exchange of expertise, information, and experiences among its members. The objectives of
CITYNET are to strengthen the capacities of local governments to effectively manage the
urban development process and to develop partnerships between various actors at the local
level for the success of participatory local governance. CITYNET's ultimate goal is to
help create people-friendly cities that are socially just, ecologically sustainable,
politically participatory, economically productive, and culturally vibrant.
What are the activities of CITYNET?
CITYNET conducts regional workshops, seminars and training, documents and disseminates
urban development experiences, and develops regional Databank on members and their
projects. It also publish CITYNET's Newsletter. The areas of priorities identified through
the questionnaire by its members are: 1) Municipal Finance and Administration, 2)
Environment and Health, 3) Poverty Alleviation, and 4) Management of Infrastructure and
Services. Recent major activities at the regional level were: Seminar on Recycling in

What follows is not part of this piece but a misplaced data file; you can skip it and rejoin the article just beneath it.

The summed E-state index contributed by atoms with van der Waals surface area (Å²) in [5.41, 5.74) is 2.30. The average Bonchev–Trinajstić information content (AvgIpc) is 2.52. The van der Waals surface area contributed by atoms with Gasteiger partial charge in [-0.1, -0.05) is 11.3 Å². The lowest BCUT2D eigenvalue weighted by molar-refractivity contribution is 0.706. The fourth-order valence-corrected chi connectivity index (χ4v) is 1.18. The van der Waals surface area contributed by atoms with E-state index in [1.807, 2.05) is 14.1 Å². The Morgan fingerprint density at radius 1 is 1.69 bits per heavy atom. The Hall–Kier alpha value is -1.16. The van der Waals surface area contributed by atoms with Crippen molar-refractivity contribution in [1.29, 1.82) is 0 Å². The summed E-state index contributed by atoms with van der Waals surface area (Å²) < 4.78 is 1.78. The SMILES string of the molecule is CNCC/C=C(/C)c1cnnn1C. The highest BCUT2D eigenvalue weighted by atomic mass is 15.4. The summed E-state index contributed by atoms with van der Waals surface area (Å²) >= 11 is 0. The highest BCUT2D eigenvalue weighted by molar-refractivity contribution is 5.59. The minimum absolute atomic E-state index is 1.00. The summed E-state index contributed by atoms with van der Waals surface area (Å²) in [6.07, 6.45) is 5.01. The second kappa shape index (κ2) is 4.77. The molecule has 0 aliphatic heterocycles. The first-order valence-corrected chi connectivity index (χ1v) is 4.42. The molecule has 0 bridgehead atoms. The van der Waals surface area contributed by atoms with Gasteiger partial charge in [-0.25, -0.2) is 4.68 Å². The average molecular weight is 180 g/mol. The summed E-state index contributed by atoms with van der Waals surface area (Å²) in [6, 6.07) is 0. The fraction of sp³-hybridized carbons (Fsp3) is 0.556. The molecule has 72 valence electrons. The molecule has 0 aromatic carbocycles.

Asia, Workshop on Orangi Pilot Project, Seminar on Privatization of Environmental
Infrastructure and Services, Workshop on Revenue Enhancement Strategies, and Seminar on
Environmentally Sound Healthy Cities.
How is CITYNET organized?
The General Council, includes representatives from all membership categories. It is the highest decision making body of CITYNET. It meets once every four years and makes important decisions concerning legislative matters such as election of executive committee members, election of President and the Secretary General, and adoption of medium term plans.
The Executive Committee, composed of the President and two vice-presidents of the General Council and seven other members, is responsible for the formulation of CITYNET's Biennial Work Programme in accordance with plans adopted by the General Council.
The Secretariat, which is headed by the Secretary General, acts as the executive agency of CITYNET and is located in Yokohama, Japan. The Mayor of Yokohama is currently the President of CITYNET.